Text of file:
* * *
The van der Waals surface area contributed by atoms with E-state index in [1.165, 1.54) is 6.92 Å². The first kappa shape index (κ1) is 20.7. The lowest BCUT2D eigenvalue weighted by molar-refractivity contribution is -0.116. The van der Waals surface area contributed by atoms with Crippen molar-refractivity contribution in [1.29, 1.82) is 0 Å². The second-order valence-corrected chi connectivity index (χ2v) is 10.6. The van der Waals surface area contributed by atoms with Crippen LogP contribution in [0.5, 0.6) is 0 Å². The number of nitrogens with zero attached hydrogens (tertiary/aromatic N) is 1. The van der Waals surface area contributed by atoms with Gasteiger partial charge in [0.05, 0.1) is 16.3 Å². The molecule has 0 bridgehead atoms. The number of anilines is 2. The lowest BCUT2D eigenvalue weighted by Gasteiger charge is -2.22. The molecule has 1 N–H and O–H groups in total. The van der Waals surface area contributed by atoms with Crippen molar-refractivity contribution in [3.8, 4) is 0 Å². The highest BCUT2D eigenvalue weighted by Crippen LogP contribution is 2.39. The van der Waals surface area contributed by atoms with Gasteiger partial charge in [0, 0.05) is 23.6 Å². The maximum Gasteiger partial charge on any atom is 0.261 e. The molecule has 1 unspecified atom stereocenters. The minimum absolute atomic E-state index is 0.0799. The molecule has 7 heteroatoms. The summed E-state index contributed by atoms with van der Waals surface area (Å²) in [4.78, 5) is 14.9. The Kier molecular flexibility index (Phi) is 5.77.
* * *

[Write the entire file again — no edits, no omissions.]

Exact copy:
The van der Waals surface area contributed by atoms with E-state index in [1.165, 1.54) is 6.92 Å². The first kappa shape index (κ1) is 20.7. The lowest BCUT2D eigenvalue weighted by molar-refractivity contribution is -0.116. The van der Waals surface area contributed by atoms with Crippen molar-refractivity contribution in [1.29, 1.82) is 0 Å². The second-order valence-corrected chi connectivity index (χ2v) is 10.6. The van der Waals surface area contributed by atoms with Crippen LogP contribution in [0.5, 0.6) is 0 Å². The number of nitrogens with zero attached hydrogens (tertiary/aromatic N) is 1. The van der Waals surface area contributed by atoms with Gasteiger partial charge in [0.05, 0.1) is 16.3 Å². The molecule has 0 bridgehead atoms. The number of anilines is 2. The lowest BCUT2D eigenvalue weighted by Gasteiger charge is -2.22. The molecule has 1 N–H and O–H groups in total. The van der Waals surface area contributed by atoms with Crippen molar-refractivity contribution in [3.8, 4) is 0 Å². The highest BCUT2D eigenvalue weighted by Crippen LogP contribution is 2.39. The van der Waals surface area contributed by atoms with Gasteiger partial charge in [0, 0.05) is 23.6 Å². The maximum Gasteiger partial charge on any atom is 0.261 e. The molecule has 1 unspecified atom stereocenters. The minimum absolute atomic E-state index is 0.0799. The molecule has 7 heteroatoms. The summed E-state index contributed by atoms with van der Waals surface area (Å²) in [4.78, 5) is 14.9. The Kier molecular flexibility index (Phi) is 5.77.